*Note: This essay was originally published on the Modern War Institute’s Commentary & Analysis site.

“It is meritocracy in action,” President George H.W. Bush said of the military in a speech at West Point two weeks before leaving office. A few years later, I was a junior in high school when I first saw that clip of the former president touting the military’s high regard for merit. I believed in that message, deeply, when I applied to and attended West Point.

In the years since, the lofty sentiment in President Bush’s quote has been contradicted, undermined, and beaten into submission by reality. Bureaucratic structures and the very culture within our military have combined to leave a force that not only has little regard for merit, but fundamentally devalues it.

A meritocracy is a system in which authority and “power are vested in individual people on the basis of talent, effort and achievement.” Other related terms like “talent management” and “human capital” may have different precise meanings, yet essentially revolve around whether or not we’re putting the right people in the right positions and whether the best ideas win out. Even for those who would argue that military readiness is the “most important” variable in this equation, a healthy meritocracy matters because it underpins trust in the chain of command. Subordinates won’t have faith in their leaders if they feel the best people and best ideas don’t rise. And unfortunately—that’s an open question for real discussion these days.

A few months ago, two well-respected US Army War College professors expressed hope that 2019 might finally be the year to confront the Army’s “culture problem” surrounding talent management. An active duty US Air Force officer, using the pen name “Col. Ned Stark,” has recently spent months racking up a series of articles that point out the serious flaws in what that service values for promotion (and more recently, he lifted his Air-Force-blue veil to identify himself). And within a single week, two pieces heaped heavy haymakers on the current human-resources system’s failure to care for spouses and families, further evidence that something’s really wrong here.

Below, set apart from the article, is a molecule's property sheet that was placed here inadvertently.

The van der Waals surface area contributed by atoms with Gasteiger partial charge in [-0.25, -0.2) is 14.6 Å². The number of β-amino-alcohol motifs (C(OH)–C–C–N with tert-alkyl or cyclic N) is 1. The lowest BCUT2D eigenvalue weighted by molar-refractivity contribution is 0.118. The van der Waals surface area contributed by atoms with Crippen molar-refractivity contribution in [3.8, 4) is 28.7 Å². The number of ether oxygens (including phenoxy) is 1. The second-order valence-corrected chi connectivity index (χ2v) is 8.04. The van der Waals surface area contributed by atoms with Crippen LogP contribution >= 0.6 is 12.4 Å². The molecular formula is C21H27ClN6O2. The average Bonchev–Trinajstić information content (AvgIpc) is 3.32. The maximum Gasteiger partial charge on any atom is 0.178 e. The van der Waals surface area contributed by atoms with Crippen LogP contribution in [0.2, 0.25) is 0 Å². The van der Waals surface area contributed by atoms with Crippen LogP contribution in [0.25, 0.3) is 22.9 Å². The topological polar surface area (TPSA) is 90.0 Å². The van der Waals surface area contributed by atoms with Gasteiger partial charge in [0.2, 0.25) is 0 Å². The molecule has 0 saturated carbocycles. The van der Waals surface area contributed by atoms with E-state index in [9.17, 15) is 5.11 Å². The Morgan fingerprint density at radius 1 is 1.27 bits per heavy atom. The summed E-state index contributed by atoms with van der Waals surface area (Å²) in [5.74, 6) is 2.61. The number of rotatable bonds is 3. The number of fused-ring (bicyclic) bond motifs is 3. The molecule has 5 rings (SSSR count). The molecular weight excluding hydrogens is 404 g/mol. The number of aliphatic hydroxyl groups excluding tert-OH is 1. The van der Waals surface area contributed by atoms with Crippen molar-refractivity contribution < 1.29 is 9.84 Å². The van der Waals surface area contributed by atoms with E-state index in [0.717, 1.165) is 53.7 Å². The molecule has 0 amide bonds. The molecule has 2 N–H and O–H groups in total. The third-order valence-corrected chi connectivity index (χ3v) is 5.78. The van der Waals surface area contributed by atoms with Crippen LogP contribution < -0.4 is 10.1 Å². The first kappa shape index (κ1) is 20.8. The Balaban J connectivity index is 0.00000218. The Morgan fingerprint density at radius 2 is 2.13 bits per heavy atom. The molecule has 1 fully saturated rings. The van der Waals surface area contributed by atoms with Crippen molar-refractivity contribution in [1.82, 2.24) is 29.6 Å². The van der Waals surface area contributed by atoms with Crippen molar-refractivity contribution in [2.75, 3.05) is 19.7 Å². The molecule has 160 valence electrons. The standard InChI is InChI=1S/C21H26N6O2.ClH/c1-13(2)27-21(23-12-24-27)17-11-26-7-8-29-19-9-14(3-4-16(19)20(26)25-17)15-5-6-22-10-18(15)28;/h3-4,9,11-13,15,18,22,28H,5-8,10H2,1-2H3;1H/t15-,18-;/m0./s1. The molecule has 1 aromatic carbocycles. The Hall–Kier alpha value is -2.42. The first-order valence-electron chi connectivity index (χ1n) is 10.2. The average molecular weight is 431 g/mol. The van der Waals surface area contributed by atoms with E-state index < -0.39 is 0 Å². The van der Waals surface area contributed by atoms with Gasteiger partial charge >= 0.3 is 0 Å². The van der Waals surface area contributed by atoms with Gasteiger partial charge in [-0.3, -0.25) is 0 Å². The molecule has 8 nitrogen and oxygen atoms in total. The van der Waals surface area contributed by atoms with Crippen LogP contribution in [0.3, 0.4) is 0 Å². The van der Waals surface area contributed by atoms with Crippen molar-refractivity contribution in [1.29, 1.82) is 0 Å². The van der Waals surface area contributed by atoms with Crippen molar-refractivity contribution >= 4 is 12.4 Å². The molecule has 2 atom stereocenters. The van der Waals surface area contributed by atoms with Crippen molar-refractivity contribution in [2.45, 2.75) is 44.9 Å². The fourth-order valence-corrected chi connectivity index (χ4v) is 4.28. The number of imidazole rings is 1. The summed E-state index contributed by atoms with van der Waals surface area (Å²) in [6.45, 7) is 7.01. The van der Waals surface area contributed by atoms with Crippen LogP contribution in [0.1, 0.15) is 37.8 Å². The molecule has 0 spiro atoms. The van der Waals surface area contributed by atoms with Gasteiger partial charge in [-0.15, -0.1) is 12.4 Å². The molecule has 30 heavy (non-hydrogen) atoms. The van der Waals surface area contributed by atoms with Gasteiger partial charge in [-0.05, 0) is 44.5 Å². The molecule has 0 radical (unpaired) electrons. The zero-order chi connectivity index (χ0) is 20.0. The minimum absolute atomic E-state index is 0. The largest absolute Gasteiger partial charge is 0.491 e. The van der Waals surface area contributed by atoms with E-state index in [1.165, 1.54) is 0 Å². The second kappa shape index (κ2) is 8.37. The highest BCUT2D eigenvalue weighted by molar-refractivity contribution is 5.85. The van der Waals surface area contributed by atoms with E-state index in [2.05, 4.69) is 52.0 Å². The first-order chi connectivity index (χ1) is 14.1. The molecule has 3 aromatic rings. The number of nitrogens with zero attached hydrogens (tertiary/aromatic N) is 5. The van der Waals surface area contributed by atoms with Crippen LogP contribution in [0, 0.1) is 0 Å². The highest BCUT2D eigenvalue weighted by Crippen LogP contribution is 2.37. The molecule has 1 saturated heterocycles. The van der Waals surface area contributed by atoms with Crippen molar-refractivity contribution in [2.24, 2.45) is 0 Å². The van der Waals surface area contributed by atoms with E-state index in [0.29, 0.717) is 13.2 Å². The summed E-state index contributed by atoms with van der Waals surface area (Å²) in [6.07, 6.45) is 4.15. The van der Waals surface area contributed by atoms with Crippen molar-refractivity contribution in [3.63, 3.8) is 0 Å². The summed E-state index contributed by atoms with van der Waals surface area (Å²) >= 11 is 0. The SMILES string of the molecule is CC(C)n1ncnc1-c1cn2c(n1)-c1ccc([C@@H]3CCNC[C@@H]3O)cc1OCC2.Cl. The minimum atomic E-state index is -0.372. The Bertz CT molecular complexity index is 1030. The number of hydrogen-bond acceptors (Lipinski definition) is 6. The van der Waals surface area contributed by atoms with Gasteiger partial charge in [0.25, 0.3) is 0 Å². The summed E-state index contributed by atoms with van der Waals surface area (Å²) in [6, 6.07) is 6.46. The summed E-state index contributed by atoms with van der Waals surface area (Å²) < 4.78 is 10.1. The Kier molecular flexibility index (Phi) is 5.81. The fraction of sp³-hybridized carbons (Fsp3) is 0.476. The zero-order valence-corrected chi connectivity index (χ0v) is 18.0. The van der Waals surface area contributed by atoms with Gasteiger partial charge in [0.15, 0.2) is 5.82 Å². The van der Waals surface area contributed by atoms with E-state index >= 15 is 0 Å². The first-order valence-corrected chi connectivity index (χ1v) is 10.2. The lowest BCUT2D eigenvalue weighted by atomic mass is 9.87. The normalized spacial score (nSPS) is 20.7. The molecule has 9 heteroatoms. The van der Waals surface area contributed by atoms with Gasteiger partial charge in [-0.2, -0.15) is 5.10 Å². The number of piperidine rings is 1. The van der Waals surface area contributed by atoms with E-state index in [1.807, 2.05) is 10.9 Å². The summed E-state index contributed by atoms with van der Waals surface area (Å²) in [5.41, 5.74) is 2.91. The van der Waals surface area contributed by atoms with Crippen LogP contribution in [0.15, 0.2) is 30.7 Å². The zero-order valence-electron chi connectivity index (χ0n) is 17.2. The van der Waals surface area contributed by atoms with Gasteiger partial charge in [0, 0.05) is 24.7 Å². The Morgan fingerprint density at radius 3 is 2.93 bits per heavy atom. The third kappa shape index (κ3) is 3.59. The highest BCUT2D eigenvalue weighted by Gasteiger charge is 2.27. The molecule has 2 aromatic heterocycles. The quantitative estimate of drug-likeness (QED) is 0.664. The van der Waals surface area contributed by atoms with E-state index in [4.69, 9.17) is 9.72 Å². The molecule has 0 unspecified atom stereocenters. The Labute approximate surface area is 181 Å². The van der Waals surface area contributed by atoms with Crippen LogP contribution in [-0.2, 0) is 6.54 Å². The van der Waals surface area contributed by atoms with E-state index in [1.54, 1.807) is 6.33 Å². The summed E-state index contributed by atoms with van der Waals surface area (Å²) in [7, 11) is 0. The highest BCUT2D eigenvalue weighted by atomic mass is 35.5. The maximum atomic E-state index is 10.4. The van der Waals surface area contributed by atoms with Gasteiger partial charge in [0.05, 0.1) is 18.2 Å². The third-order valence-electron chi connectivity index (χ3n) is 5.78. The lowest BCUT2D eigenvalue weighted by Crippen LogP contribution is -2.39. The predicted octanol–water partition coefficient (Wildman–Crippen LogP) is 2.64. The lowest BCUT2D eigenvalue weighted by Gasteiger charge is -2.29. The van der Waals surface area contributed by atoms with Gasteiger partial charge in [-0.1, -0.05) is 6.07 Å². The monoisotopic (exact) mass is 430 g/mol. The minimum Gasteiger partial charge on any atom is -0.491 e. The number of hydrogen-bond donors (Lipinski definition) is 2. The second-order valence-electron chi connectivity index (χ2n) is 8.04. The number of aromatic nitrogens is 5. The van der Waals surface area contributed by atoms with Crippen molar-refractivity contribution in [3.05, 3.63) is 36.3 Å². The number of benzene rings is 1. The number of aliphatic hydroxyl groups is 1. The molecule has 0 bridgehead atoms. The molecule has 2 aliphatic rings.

These essays build on and echo Tim Kane’s influential 2013 book, Bleeding Talent, which used devastating data to point out that when it comes to talent, “the U.S. military is doing everything wrong.” Among the killer culprits Kane found: good officers leave out of “frustration with military bureaucracy,” and “the military personnel system—every aspect of it—is nearly blind to merit.” In a telling survey, only 7 percent of West Point graduates believed the best officers stayed in the military over the long haul.

Summing up this recent writing, one finds a range of sharp conceptual, philosophical, and data-driven arguments. The missing element is actual case studies—concrete, real-world stories that focus powerful microscopes on these ills. Why?

This is the dog that didn’t bark, which should key us in on a significant part of the problem. We can’t have frank discussions about such enormous flaws out of fear of reputational reprisal that threatens professional standing. It says a lot that “Col. Ned Stark” was authorized anonymity by the editors at War on the Rocks (something they only grant in the “rarest of cases”) out of concern his career “would be at serious risk.” Speak publicly about how crummy the system is—and prepare to be excommunicated.

Which gets us to the real problem: we’re not talking about these problems openly. Soldiers, sailors, airmen, and Marines self-silence legitimate criticism because they fear swift and painful blowback. But it’s not like we don’t know they exist—anyone in uniform for even a little while knows several others with terrible tales to tell.

My West Point roommate earned a Gates Fellowship to Cambridge University for a master’s degree in electrical engineering after we graduated in 2002. However, after he finished in the UK, instead of sending this exceptionally talented engineer officer to a line unit early in the Iraq War—where we could’ve used someone that knew so much about, say, electrical engineering in Baghdad—we sent him to be a basic training executive officer. He served out this slump and couldn’t wait to tear off his uniform because he wasn’t given challenges to match his gifts. (And, yes, of course, we do need talented trainers at our military schoolhouses, but without question, his skill set would have saved lives at war.)